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Wendi Stewart - Wendi with an 'eye'

Wendi lives in Nova Scotia’s Annapolis Valley, but the farm on Rainy River in Crozier will always be her home. MEADOWLARK, her debut novel released September 15, is published by NeWest Press of Edmonton. She is the mother of four daughters who did the unforgivable: they grew up.

Travel isn't for the weak-minded

I'm sitting in the Pearson International Airport in Toronto. My flight was to depart at 10 a.m. bound for Halifax.

Warnings popped up on the radio this morning advising travellers to get to the airport early as they had “system” crashes during the evening and there would be backlogs. They weren't kidding. Very few of the baggage drop-off stations were functioning.

My life doesn't have a narrative

Narrativity is a word I wasn't familiar with, or rather I hadn't heard it used the way I heard it used last week on CBC Radio.

In fact, my spellcheck doesn't care for the word and wants me to use some other one while providing me with no alternatives.

In essence, narrativity is that our life has a narrative; a story that we live by or that informs us of ourselves. Mary Schechtman, a professor of philosophy at the University of Illinois in Chicago, claims a person must be “in possession of a full and explicit narrative [of his life] to develop fully as a person.”

Here's my to don't list

As you may remember, I am a fan of lists—lists for almost everything.

One of my favourite comedians, Demetri Martin, says the only thing on a magician's list is “ta-da.” I find that hilarious but perhaps you have to love lists to get the humour.

I've added a slightly different twist in the title of my latest list, to be added to my list of lists. It's my TO DON'T list and it seems there is no shortage of entries qualifying for inclusion in the category of to don't.

This is who I am reading these days

I don't think I've ever attended a writers' event, either as a spectator or as a participant, that the question isn't posed, “Who are you reading these days?”

I never seem to have an answer at the ready. After all, no one asks me who I am wearing—and that's a good thing.

I don't think well on my feet so I could never have been a politician or a lawyer. I have to go away and ponder before I can answer almost all questions.

I really don't need much at all

I'm trying hard to embrace the idea of minimalism. Actually, I've been trying since before they had a word for it but it is hard not to acquire a lot of “stuff,” especially in the kitchen.

I'm a sucker for anything lime green, as if a lime green paring knife magically would elevate my skill as a chef. I am no chef; I'm not even sure I qualify as a cook but that's a story for another day.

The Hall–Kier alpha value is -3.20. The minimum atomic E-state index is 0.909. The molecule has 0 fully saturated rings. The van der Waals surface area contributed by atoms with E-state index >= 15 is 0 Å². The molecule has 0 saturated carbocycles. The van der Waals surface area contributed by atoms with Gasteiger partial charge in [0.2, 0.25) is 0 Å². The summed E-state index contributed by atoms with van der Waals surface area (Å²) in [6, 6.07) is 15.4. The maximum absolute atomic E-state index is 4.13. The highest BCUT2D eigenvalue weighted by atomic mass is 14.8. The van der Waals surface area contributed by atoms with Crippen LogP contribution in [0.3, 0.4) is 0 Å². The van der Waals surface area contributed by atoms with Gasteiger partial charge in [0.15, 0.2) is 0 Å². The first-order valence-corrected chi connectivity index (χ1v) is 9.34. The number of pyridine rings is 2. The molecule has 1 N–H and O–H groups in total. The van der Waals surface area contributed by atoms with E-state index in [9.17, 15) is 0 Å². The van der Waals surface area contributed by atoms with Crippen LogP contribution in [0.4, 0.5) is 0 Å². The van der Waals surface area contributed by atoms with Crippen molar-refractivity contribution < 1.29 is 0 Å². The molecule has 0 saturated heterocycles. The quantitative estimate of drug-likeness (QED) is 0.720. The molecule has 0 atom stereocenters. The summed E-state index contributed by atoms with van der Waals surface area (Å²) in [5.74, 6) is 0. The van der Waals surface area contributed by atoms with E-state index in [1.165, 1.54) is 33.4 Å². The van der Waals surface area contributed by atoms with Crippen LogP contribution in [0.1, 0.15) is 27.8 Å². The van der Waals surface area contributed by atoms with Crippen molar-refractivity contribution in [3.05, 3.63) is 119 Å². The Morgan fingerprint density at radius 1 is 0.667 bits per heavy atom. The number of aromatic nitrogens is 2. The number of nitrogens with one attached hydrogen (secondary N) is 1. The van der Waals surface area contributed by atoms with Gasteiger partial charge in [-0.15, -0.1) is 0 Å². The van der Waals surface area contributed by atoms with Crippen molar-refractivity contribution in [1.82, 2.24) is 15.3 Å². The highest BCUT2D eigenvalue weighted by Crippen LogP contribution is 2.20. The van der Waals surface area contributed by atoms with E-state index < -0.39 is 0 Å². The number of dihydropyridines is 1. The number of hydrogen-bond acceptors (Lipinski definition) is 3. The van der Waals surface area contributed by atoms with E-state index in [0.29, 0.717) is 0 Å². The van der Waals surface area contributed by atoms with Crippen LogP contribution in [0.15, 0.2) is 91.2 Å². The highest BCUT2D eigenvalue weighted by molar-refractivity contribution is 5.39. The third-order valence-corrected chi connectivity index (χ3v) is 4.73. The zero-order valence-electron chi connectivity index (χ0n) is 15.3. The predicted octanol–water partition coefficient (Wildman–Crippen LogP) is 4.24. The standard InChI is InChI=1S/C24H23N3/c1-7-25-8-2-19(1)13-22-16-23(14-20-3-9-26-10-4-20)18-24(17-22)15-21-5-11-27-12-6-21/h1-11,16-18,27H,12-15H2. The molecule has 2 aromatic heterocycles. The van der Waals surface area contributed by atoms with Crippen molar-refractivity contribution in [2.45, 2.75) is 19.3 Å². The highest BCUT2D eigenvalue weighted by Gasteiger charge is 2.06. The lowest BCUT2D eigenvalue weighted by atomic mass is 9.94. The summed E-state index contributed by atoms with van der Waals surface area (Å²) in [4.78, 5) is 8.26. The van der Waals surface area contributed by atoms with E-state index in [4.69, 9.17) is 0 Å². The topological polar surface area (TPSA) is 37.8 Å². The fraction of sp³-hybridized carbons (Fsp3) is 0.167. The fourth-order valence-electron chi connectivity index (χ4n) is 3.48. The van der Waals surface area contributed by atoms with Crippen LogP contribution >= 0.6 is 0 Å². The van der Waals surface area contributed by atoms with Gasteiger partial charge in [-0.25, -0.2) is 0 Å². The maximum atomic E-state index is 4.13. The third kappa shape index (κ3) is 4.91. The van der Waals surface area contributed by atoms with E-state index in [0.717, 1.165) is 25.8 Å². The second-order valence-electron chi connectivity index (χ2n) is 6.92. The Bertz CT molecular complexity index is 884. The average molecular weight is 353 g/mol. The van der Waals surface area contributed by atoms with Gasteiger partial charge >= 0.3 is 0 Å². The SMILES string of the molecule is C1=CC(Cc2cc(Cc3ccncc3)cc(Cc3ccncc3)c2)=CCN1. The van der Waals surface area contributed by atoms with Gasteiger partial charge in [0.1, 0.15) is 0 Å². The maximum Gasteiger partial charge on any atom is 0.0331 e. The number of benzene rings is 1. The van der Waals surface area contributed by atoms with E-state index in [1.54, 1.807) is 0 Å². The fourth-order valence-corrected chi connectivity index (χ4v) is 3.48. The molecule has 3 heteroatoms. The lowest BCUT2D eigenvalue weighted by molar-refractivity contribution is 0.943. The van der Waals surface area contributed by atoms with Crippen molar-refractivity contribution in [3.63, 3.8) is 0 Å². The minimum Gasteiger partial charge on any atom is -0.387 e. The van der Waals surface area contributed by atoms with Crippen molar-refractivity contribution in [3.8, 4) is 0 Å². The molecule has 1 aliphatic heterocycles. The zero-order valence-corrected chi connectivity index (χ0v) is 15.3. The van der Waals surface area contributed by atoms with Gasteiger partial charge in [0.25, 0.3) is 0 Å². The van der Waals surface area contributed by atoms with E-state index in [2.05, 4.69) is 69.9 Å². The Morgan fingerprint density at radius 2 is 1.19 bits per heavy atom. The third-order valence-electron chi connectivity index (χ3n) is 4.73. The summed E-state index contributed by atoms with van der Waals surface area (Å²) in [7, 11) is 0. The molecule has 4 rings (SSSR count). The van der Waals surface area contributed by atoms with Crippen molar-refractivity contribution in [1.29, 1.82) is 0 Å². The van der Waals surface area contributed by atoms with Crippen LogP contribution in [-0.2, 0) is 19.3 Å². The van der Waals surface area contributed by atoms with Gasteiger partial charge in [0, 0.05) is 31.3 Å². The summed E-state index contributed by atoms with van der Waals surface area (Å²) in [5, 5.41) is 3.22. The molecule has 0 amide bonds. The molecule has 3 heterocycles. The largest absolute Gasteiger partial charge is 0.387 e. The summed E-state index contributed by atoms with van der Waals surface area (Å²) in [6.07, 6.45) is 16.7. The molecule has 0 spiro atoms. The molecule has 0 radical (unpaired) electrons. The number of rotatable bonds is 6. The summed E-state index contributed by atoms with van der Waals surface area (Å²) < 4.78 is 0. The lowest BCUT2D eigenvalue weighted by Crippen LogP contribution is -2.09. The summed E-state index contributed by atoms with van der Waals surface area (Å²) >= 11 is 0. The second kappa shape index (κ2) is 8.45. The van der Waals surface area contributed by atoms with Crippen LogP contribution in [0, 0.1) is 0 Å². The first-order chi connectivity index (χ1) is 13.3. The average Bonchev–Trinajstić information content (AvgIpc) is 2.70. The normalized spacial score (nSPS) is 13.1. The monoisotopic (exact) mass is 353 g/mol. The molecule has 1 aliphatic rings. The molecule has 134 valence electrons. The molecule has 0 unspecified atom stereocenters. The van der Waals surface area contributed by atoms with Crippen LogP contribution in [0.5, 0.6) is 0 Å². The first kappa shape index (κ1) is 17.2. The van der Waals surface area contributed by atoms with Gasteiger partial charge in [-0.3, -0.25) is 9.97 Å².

Memories serve to help us age well

My thumbs hurt. I hate to complain but they hurt, almost all the time, and I think if I ate more green vegetables, they would hurt less.

And though that seems an easy enough remedy to incorporate into my daily schedule, I don’t seem able to master the excessive use of vegetables in my diet.

So my thumbs continue to hurt and I continue to wince and complain, and my jaw and neck join the party. I think my knees are waiting, ready to pounce, waiting for the day when I might say, “I don’t feel that old today.”

Seemed like a good idea at the time

I like to think I would have made a good pioneer. There is a caveat, though (isn't there always). I would have made a good pioneer who had access to a deep freeze.

That may disqualify my presumption.

I like processing food from my garden. I blanche and freeze bags of swiss chard and broccoli that I use for soups and dahl. Blueberries are the easiest, straight from the bushes to freezer bags.

The beauty of the imagination

Loraine and I have decided to paddle to Finland.

Now, we aren't just willy-nilly with our plans—coming up with some hair-brained idea without careful planning. We want to see Finland's outdoor glass sculptures that look like they are living beings; flames of glass seemingly growing out of the marsh and gardens in blues and reds and yellows.

A PBS program sparked Loraine's curiosity and I'm just game to go along for the ride, truth be told. We thought a double kayak might work nicely to manoeuvre across the big cold waves in the North Atlantic.

We all learn until our last breath

I may have mentioned eight or nine or 46 times that my grandsons started school in September; Aiden in junior kindergarten in Ontario and Linden in kindergarten of the regular variety in British Columbia.

I have never been a fan of sending babies to school. Two of my daughters had junior kindergarten and two didn't, and I saw no difference in their academic prowess. Again, there is lots of room for debate on the merits of both.

Four-year-olds are a challenge

I'm currently in British Columbia helping my grandson transition into kindergarten. My daughter is a single mom and we had the resources for me to fly out to help the glacial move from non-kindergarten to kindergarten.

As I drove Linden to school for an hour one day and two hours another day, I thought of single mothers in entry-level jobs whose employers would have no interest in accommodating such a schedule and whose previous daycare providers would have filled those spaces with children requiring full-time care.